Fallen, not forgotten: Arizona firefighter among those honored in memorial

An honor guard member salutes during the congressional presentation of flags, the first event in five days of ceremonies honoring fallen firefighters. (Photo by Elizabeth Blackburn/Cronkite News)

Fellow Hellsgate Fire Department firefighters called Bobby Mollere, who died during a 2014 training exercise, a “great guy who will be greatly missed.” (Photo courtesy Hellsgate Fire Department)

The 87 flags – one for each of the firefighters who died in the line of duty last year – flew over the Capitol and will be presented to the firefighters’ survivors. (Photo by Elizabeth Blackburn/Cronkite News)

WASHINGTON – The 87 flags flew over Capitol, then were carefully folded and displayed at a memorial in Maryland, where they will remain until they are handed Sunday to survivors of 87 firefighters who died in the line of duty.

One of those 87 being remembered at the National Fallen Firefighters Memorial Weekend is Bobby Mollere, a reserve firefighter with the Hellsgate Fire Department who died during a March 2014 training exercise.

Hellsgate engineer John Ceja said not a day goes by that they don’t miss Mollere, but that the memorial recognition “means a lot to all the guys … that knew him, his family, everybody.”

The memorial honors those on the National Fallen Firefighters Foundation’s 2015 Roll of Honor, firefighters who died in the line of duty in 2014, with a handful who died earlier.

Memorial events began at the U.S. Capitol on an appropriately gloomy Wednesday, when friends and family members of fallen firefighters from around the country gathered. As bagpipes played in the background, the flags were presented to begin the trip to Emmitsburg, Maryland, and the National Fallen Firefighters Monument there.

“These flags have been flown over the Capitol and … ceremonially folded and now they’re going to be presented to those families after we transport them back to Emmitsburg here this afternoon,” Doug Swartz said at Wednesday’s ceremony.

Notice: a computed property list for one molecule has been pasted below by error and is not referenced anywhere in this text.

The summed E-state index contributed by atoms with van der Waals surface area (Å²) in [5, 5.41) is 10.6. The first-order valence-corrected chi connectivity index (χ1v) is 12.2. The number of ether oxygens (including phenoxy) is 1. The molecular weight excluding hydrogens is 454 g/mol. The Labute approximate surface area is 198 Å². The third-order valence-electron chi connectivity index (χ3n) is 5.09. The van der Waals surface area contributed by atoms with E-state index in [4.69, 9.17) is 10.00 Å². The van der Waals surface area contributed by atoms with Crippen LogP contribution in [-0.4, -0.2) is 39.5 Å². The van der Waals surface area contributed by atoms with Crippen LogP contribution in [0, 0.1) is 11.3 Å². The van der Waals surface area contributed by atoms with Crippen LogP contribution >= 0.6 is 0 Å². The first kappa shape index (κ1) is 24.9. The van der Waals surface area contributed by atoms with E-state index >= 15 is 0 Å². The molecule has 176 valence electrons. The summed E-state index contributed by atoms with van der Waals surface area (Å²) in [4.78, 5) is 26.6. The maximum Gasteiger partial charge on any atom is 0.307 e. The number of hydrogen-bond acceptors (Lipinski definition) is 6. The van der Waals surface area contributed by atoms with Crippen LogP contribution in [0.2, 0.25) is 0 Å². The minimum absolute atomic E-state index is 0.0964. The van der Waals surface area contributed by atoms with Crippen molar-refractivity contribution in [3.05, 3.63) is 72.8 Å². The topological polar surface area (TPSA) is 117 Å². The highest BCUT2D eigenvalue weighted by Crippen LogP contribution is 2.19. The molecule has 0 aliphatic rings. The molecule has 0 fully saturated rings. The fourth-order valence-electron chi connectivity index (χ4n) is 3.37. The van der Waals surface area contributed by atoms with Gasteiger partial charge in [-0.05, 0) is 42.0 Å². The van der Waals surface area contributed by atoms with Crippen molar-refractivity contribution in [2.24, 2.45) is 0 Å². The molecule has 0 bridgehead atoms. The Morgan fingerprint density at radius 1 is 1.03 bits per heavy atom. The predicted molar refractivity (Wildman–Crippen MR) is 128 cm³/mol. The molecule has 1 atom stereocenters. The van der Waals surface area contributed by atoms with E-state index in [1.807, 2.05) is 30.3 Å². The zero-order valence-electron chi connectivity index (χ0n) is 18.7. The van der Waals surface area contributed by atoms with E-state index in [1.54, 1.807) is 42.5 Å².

Swartz, the commanding officer of the National Honor Guard Academy and a volunteer for the National Fallen Firefighters Foundation, which sponsors the weekend memorial, said the flag ceremony is the first step in memorial events that aim to show dignity and respect to the firefighters and their families.

“We hope that these flags can offer a little bit of comfort and peace to a time that they have such a hurting, such a void in their hearts,” he said of the survivors.

Memorial events continued with a wreath-laying at Arlington National Cemetery, a dinner for family members and a scheduled candlelight service on Saturday. The weekend culminates Sunday at the memorial service where President Barack Obama is scheduled to speak and where the flags will be turned over to the survivors.

Hellsgate Fire Chief Dave Bathke is in Emmmitsburg to receive the flag honoring Mollere.

“I’m very humbled and honored to be representing Hellsgate Fire Deparment,” Bathke said Friday. “It definitely will help in the healing process.”

Bathke said it has been a long healing process and that Mollere, who spent 15 years with the department, was “great guy who will be greatly, greatly missed.”

Ceja echoed that.

“He’s definitely missed through the community, and definitely here at the fire department,” Ceja said in a telephone interview. “He will never be forgotten that’s for sure.”

Ceja said the fire department has already established some memorials to Mollere around Star Valley, but he welcomes this weekend’s ceremony.

“It means a lot,” Ceja said. “It means a lot to all the guys that were here that knew him, his family and everybody, something that we can look back on and remember him by.”

Swartz said he hopes the memorial helps in some small way.

“The families are facing obviously one of the most difficult and painful times and a tremendous void. No measure or no symbol, no matter how honorable or reverent, is going to replace that void.”